At first glance, this could pass for a Costa Rican Zebra tarantula, yet the Chaco Golden Knee is home to Paraguay and Argentina. Scientifically classified as Grammostola pulchirpes, it’s not too different than its near-identical zebra cousin.
This somewhat timid yet easygoing tarantula is not hard to come by at the local pet store. The Chaco Golden Knee is a great beginner display pet the older it matures as you will soon find out.
Grammostola pulchirpes- Discovered and named by Eugene Louis Simon, (1891) Out of 21 species that have been identified in South America, 2 of these have been Simon’s discovery.
Characteristics of the Chaco Golden Knee tarantula
The overall appearance of a Golden Knee is black in appearance with golden yellow tips over much of its legs and abdomen. The carapace is lightly dusted with yellow over black with a very light violet or green iridescent sheen. There is a bright band of yellow above the pedipalps. Females are more vibrant than males and can take years to develop these colors. Slings will appear with light tan with a darker chocolate brown abdomen.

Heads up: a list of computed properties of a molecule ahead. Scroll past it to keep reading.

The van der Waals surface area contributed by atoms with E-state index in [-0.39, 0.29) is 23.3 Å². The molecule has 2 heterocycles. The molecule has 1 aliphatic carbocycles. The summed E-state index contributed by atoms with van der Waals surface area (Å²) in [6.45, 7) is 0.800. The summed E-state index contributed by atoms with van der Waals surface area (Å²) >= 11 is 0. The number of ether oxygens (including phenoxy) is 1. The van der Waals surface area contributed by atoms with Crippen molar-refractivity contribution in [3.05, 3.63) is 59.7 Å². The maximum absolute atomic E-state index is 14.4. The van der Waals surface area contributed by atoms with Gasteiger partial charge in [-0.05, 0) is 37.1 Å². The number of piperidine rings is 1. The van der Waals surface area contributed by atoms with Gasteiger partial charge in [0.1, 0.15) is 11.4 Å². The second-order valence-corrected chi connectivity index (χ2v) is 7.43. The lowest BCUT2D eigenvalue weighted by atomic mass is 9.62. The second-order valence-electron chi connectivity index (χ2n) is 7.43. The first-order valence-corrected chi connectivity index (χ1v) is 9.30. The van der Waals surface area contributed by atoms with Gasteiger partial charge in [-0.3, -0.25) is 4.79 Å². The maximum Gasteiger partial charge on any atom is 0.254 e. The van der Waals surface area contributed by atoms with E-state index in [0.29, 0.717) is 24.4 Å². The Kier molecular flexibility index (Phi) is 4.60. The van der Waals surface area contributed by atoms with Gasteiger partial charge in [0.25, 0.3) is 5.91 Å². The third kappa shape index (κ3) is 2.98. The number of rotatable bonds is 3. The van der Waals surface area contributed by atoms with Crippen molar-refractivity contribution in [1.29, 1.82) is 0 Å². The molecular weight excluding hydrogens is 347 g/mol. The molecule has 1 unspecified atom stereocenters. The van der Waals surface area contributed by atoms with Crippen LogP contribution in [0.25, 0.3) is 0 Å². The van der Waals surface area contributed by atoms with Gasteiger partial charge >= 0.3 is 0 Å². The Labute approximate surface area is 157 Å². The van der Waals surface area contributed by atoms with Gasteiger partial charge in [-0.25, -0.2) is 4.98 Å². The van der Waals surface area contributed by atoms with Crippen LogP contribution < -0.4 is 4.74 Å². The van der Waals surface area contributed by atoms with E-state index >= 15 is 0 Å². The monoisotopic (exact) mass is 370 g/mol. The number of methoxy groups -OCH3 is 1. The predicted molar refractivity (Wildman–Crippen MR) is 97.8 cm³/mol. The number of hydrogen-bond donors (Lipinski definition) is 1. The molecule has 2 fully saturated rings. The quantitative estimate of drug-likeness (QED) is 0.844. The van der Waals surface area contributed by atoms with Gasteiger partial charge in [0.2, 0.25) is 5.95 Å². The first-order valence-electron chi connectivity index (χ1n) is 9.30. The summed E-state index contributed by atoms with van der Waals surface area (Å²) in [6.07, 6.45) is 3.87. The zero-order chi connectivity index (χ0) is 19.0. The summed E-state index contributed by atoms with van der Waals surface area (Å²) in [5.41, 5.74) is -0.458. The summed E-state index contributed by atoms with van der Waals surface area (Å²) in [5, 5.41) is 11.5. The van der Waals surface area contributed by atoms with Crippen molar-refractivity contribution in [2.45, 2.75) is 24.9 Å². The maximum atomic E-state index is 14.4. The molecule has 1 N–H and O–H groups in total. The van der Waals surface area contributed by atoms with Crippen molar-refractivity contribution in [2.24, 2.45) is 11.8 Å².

A mature female can reach 7 to 8 inches (17.78cm- 18cm) when their legs are outstretched. If you get them as slings they will measure less than an inch (1.5cm) at the most in length.
This species is an excellent beginner tarantula, best known for being very docile and not confrontational for handling. Being a bit more skittish as young slings, they will be easily trained as they continue to molt. They are very tolerant of their owners and very seldom kick hairs from their abdomen when it comes time to pick them up.
Female Golden Knee tarantulas can live to be 20-25 years or perhaps more in the right conditions. As expected, the males will have a maximum of 4 to 5 years or less if they get eaten after mating. Just watch out if you decide to breed a male and female since this can lead to post-mating attacks on the male.
This species is a hearty eater that likes hunting its prey, making it fascinating to watch. When it comes to handling, this is a perfect first-time spider that is totally indifferent to being picked up. Even when it comes to flicking hairs, it seems to be uninterested in putting up much fight as long as you’re not making sudden moves.
It’s very uncommon that a Chaco Golden Knee will bite its owner. They have very large fangs that can appear menacing at first but are only used for biting their food. If they do bite for any reason they have two types that can happen. One is a dry bite and one is with venom. The venom is not deadly and will result in pain, itchiness, and swelling for a day or so.